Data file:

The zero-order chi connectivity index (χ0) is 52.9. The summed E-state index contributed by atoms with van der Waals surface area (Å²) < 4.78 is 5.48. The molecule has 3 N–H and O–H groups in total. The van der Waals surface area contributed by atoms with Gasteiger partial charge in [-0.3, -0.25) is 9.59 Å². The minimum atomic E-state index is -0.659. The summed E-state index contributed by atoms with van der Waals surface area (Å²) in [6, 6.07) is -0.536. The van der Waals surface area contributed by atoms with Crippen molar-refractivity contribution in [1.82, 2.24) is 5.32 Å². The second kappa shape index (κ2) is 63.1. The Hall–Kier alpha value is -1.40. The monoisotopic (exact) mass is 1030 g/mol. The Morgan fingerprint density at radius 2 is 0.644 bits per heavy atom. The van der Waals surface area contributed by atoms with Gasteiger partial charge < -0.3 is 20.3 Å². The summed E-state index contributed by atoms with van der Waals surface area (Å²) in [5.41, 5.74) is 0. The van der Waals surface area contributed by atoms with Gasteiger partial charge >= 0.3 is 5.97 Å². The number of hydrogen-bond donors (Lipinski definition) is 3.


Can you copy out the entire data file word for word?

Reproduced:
The zero-order chi connectivity index (χ0) is 52.9. The summed E-state index contributed by atoms with van der Waals surface area (Å²) < 4.78 is 5.48. The molecule has 3 N–H and O–H groups in total. The van der Waals surface area contributed by atoms with Gasteiger partial charge in [-0.3, -0.25) is 9.59 Å². The minimum atomic E-state index is -0.659. The summed E-state index contributed by atoms with van der Waals surface area (Å²) in [6, 6.07) is -0.536. The van der Waals surface area contributed by atoms with Crippen molar-refractivity contribution in [1.82, 2.24) is 5.32 Å². The second kappa shape index (κ2) is 63.1. The Hall–Kier alpha value is -1.40. The monoisotopic (exact) mass is 1030 g/mol. The Morgan fingerprint density at radius 2 is 0.644 bits per heavy atom. The van der Waals surface area contributed by atoms with Gasteiger partial charge < -0.3 is 20.3 Å². The summed E-state index contributed by atoms with van der Waals surface area (Å²) in [5.41, 5.74) is 0. The van der Waals surface area contributed by atoms with Gasteiger partial charge >= 0.3 is 5.97 Å². The number of hydrogen-bond donors (Lipinski definition) is 3.